[blog cross-post] The remembering self needs to get real about the experiencing self.

Link post

Origi­nally pub­lished on my blog on 4-18-17.

The re­mem­ber­ing self needs to get real about the ex­pe­rienc­ing self. Mo­men­tary plea­sures are not bad– what’s bad is not get­ting more of them. It seems to me like be­hav­ioral eco­nomics takes the re­mem­ber­ing self at its word too of­ten, es­pe­cially the re­mem­ber­ing self near death. Very of­ten that view of one’s past and fu­ture is as­pira­tional and warped. Do you re­ally wish you spent less time on face­book? Or is it more that you wish you could think of your­self as the kind of per­son who spent less time on face­book? Or is it the wis­dom to know that you would have been hap­pier spend­ing less time on face­book even though that’s not what you wanted? There are good rea­sons for spend­ing less time on face­book, but the re­mem­ber­ing self doesn’t have good rea­sons solely by virtue of be­ing out of the mo­ment. The re­mem­ber­ing self ex­ists in its own mo­ment, an ex­pe­rienc­ing self that is ex­pe­rienc­ing mem­o­ries, with its own good and bad in­cen­tives. It’s all too easy for the re­mem­ber­ing self to want its own junk food– get­ting the benefits of feel­ing vir­tu­ous or ac­com­plished– when it doesn’t have to do the work.

De­lay­ing grat­ifi­ca­tion is not always the right choice, all selves con­sid­ered. (Though it’s safer to err in that di­rec­tion, given that we tend to be drawn to what­ever is most salient or en­tic­ing in the pre­sent.) From the safety of the rel­a­tive fu­ture, the re­mem­ber­ing self can judge the de­ci­sions of the ex­pe­rienc­ing self with­out re­ally weigh­ing pre­sent grat­ifi­ca­tion against fu­ture grat­ifi­ca­tion. Is the policy that the re­mem­ber­ing self ad­vo­cates re­ally the best from the per­spec­tive of past mo­ments?Fur­ther fu­ture mo­ments? Some ac­com­plish­ments are not worth the effort or sac­ri­fice. (Again, we can ex­pect “quit­ter talk” to tend to be a jus­tifi­ca­tion for aban­don­ing worth­while efforts, but that doesn’t make it au­to­mat­i­cally false.)

A per­son on their deathbed may wish they had lived a life they could be proud of now, but that’s just a wish to feel plea­sure now, of­ten at the ex­pense of ear­lier selves. When peo­ple ex­press re­gret, it’s just an­other ex­pe­rienc­ing self that wants satis­fac­tion in the mo­ment, but blames its dis­satis­fac­tion on past selves. If it’s right for the re­mem­ber­ing self to want the plea­sure/​satis­fac­tion of ex­pe­rienc­ing selves hav­ing made differ­ent choices in the past, then it’s right for the ex­pe­rienc­ing self to have wanted similarly “cheap” plea­sure in a mo­ment past.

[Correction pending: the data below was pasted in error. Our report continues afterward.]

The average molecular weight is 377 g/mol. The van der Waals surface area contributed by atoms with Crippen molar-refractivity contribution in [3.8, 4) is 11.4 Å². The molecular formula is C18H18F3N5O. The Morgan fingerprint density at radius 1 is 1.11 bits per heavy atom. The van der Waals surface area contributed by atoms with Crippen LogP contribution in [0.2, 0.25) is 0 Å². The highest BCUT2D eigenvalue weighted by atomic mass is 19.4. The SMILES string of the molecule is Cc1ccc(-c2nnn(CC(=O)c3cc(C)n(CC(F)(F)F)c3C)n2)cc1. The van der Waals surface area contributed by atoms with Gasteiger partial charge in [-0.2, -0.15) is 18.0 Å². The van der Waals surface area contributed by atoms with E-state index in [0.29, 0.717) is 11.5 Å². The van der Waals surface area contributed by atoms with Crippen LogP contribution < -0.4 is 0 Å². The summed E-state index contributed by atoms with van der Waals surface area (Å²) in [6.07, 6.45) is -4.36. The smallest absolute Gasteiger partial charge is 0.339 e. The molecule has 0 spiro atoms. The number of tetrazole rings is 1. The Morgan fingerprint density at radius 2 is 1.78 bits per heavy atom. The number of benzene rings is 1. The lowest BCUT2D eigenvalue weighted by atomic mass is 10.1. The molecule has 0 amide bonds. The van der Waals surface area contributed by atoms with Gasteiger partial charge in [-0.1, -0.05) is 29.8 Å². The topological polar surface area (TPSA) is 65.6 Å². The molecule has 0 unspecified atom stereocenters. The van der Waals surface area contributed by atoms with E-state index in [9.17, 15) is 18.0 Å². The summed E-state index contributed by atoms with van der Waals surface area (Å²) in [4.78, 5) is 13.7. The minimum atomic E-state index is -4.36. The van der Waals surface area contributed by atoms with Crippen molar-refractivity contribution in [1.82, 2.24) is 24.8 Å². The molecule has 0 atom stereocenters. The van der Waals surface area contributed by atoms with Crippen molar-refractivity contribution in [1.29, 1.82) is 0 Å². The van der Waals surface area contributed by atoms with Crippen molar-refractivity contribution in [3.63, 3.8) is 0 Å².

The only way you can ar­bi­trate be­tween the de­sires of the ex­pe­rienc­ing and re­mem­ber­ing self is to con­sider what course of ac­tion brings the great­est over­all hap­piness across all mo­ments (both per­cep­tions and re­flec­tions on past per­cep­tions and thoughts).

I’ve moved to­ward this un­der­stand­ing in tan­dem with ap­pre­ci­at­ing the hap­piness and suffer­ing of oth­ers, not as if it was my own, but as if it mat­tered as much as my own. Fu­ture me is not me. Nei­ther is the me who wrote that sen­tence a few sec­onds ago. That self is con­signed to mem­ory. What mat­ters is not that you ex­pe­rience the same thing as an­other self, or that from this mo­ment you an­ti­ci­pate ex­pe­rienc­ing the same thing in the fu­ture, or that know­ing about other selves’ suffer­ing makes you un­com­fortable, though these are all im­por­tant ways in which we mo­ti­vate our­selves to take ac­tion. What mat­ters is that that hap­piness or suffer­ing will be ex­pe­rienced. Your self is priv­ileged, just like the pre­sent, be­cause that’s where you hap­pen to be. Nei­ther your ex­pe­rienc­ing nor re­mem­ber­ing self is past you. Past you is closed to you in much the same way as other peo­ple are. You could in­ter­pret this as a rea­son to feel dis­tant from your past and fu­ture, but I think it’s more ac­cu­rate to in­ter­pret it as a rea­son to feel closer to oth­ers by re­al­iz­ing how cir­cum­scribed any one ex­pe­rience is. Just like it’s not always right to sac­ri­fice your hap­piness for oth­ers, and this policy would be dis­as­trous if no one ever ended up benefit­ting from the sac­ri­fice, it’s not always right to de­lay grat­ifi­ci­a­tion for the plea­sure of a fu­ture self.